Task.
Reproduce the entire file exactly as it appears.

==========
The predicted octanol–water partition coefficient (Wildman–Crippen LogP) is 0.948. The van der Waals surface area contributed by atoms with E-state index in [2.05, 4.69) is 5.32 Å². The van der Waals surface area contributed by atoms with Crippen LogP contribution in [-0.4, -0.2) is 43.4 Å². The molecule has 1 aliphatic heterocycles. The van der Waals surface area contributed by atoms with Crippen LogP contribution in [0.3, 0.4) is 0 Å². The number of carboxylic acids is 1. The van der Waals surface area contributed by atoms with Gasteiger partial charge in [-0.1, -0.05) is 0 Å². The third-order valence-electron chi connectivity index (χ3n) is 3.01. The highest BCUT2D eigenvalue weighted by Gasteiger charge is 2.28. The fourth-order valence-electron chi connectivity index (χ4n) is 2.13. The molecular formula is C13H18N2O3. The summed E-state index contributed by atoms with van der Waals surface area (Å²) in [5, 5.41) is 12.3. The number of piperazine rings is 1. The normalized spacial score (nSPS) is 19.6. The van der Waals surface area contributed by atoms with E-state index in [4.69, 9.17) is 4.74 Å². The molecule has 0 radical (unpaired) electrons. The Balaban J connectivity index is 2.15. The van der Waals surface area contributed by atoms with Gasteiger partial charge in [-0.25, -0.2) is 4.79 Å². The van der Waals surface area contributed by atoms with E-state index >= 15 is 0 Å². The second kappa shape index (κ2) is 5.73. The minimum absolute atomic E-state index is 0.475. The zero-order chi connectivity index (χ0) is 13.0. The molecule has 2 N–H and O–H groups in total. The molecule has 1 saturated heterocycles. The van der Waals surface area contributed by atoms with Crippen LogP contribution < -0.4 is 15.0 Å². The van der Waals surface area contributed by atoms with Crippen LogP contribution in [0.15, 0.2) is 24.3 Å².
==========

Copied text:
The predicted octanol–water partition coefficient (Wildman–Crippen LogP) is 0.948. The van der Waals surface area contributed by atoms with E-state index in [2.05, 4.69) is 5.32 Å². The van der Waals surface area contributed by atoms with Crippen LogP contribution in [-0.4, -0.2) is 43.4 Å². The molecule has 1 aliphatic heterocycles. The van der Waals surface area contributed by atoms with Crippen LogP contribution in [0.3, 0.4) is 0 Å². The number of carboxylic acids is 1. The van der Waals surface area contributed by atoms with Gasteiger partial charge in [-0.1, -0.05) is 0 Å². The third-order valence-electron chi connectivity index (χ3n) is 3.01. The highest BCUT2D eigenvalue weighted by Gasteiger charge is 2.28. The fourth-order valence-electron chi connectivity index (χ4n) is 2.13. The molecular formula is C13H18N2O3. The summed E-state index contributed by atoms with van der Waals surface area (Å²) in [5, 5.41) is 12.3. The number of piperazine rings is 1. The normalized spacial score (nSPS) is 19.6. The van der Waals surface area contributed by atoms with E-state index in [4.69, 9.17) is 4.74 Å². The molecule has 0 radical (unpaired) electrons. The Balaban J connectivity index is 2.15. The van der Waals surface area contributed by atoms with Gasteiger partial charge in [-0.25, -0.2) is 4.79 Å². The van der Waals surface area contributed by atoms with E-state index >= 15 is 0 Å². The second kappa shape index (κ2) is 5.73. The minimum absolute atomic E-state index is 0.475. The zero-order chi connectivity index (χ0) is 13.0. The molecule has 2 N–H and O–H groups in total. The molecule has 1 saturated heterocycles. The van der Waals surface area contributed by atoms with Crippen LogP contribution < -0.4 is 15.0 Å². The van der Waals surface area contributed by atoms with Crippen LogP contribution in [0.15, 0.2) is 24.3 Å².